CMV: What a difference a letter makes. Did you know the difference between ‘Shibori’ and ‘Shibari’ before you started writing the book? If not how did you research the BDSM elements in the book? (As someone who’s familiar with this subculture I can confirm that your depiction of it is very accurate).
AER: I hadn’t a clue – the scene where Kate finds out is one of the few that is directly inspired by my own experience. I had my very expensive shibori picture book out when a young friend visited me and expressed surprise…and when I explained that it was just Japanese for tie dying she showed me some pictures of shibari. At that point my narrator was an office worker but I realised straight away that she needed to escape the bank and become a textile artist – and that was when the story really came to life.
I did a lot of research – reading everything from a beginners’ book on how to be kinky (not as explicit as the Alex Comfort books we were into when I was at Uni in the dark ages!), various blogs, and feminist tracts for and against kink and pornography. Several people from the BDSM community read the relevant sections and entrusted me with personal experiences. They know who they are, and I know who some of them are.
CMV: Like Kate Savage you have an interest in textiles, could you tell us a little bit about that? A little bird mentioned that you recently completed a project based on David Bowie?
AER: I love playing with fabric – as a child I used to embroider crinoline ladies on tablecloths, and I was devastated when I didn’t get my turn on the loom at junior school. So when I got the chance I bought a loom and did a textiles course hoping to learn to weave – and was distracted by hand embroidery instead. I made the Ziggy doll earlier this year when it seemed like the whole world was grieving. His hair did end up a bit Hazel O’Connor, but I was very proud of his Liberty fabric outfit – and those red boots. I’m not disciplined enough to be a real artist though I do enjoy tinkering. I would have no chance at all of making any of Kate’s pieces – but I did have a lot of fun in imagining them and writing them into existence.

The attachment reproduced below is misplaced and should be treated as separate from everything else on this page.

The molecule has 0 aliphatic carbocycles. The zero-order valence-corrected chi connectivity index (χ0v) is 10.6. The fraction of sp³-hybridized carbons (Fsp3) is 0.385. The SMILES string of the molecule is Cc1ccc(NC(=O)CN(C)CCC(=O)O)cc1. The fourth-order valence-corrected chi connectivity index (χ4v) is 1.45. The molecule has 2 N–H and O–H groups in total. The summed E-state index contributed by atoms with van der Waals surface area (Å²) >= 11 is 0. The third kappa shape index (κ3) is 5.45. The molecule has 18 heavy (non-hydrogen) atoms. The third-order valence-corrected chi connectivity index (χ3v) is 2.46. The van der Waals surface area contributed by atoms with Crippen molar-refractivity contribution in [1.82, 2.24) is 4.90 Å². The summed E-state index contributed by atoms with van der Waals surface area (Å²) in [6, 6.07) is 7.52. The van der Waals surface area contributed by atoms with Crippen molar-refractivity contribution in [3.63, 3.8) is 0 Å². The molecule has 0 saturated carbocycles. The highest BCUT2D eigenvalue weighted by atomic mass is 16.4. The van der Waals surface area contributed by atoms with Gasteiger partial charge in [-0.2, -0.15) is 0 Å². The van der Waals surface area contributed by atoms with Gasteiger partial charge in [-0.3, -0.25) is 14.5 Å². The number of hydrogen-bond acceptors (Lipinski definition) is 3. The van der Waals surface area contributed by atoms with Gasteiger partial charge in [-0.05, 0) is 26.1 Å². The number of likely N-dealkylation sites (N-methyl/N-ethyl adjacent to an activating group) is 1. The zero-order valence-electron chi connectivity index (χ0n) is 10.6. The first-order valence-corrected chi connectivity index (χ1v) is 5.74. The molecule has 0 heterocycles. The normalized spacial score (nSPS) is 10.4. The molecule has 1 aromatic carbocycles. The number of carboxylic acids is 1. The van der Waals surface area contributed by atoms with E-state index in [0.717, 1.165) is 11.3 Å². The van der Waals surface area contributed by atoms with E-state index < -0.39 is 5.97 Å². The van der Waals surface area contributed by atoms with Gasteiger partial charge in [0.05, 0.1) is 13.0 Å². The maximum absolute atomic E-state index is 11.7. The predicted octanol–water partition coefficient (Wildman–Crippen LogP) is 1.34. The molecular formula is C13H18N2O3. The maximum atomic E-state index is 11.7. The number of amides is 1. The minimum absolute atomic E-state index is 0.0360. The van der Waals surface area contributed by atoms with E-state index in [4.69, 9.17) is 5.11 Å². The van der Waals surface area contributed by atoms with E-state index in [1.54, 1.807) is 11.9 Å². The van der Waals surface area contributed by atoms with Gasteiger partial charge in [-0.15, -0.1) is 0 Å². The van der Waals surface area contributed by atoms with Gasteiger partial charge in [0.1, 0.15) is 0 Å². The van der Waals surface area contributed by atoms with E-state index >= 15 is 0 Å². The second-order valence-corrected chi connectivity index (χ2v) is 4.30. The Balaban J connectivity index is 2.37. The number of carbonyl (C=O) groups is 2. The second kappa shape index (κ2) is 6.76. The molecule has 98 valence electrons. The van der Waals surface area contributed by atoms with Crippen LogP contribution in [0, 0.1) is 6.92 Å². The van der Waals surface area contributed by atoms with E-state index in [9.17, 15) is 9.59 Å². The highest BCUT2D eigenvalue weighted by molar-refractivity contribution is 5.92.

You can read more about Ann’s David Bowie project here.
CMV: The big question, are you writing a follow-up to A Savage Art – are we going to meet Kate Savage again?
AER: I do have an idea for a sequel – it’s at the very early stages of planning at the moment, but it addresses some of the loose ends in A Savage Art. Sparked by a friend’s holiday photos of a very interesting ruined building in Cefalu, Sicily….
CMV: We always like to give our authors the chance to pimp their favourite books – which 3 books would you recommend to Fahrenheit readers as must reads?
AER: Keeping to three is challenging – the ones that spring to mind are all parts of series.
Gaudy Night by Dorothy Sayers is a firm favourite. I’m not a fan of Peter Wimsey, but I adore the character of Harriet Vane – who manages to turn him into a human being. Really, readers should start with Strong Poison,
Game of Kings, by Dorothy Dunnett. Again, this is the first of series. The hero, Lymond, is a 16th Century Scottish version of James Bond. Completely brilliant complex plots with complex heroes and villains.
Tana French – the first of her Dublin Murder Squad series, In The Woods. The whole series is brilliant, but I was hooked by how well she understood how dangerous a narcissist/sociopath can be in everyday life – and that was just in the backstory of one of the detectives.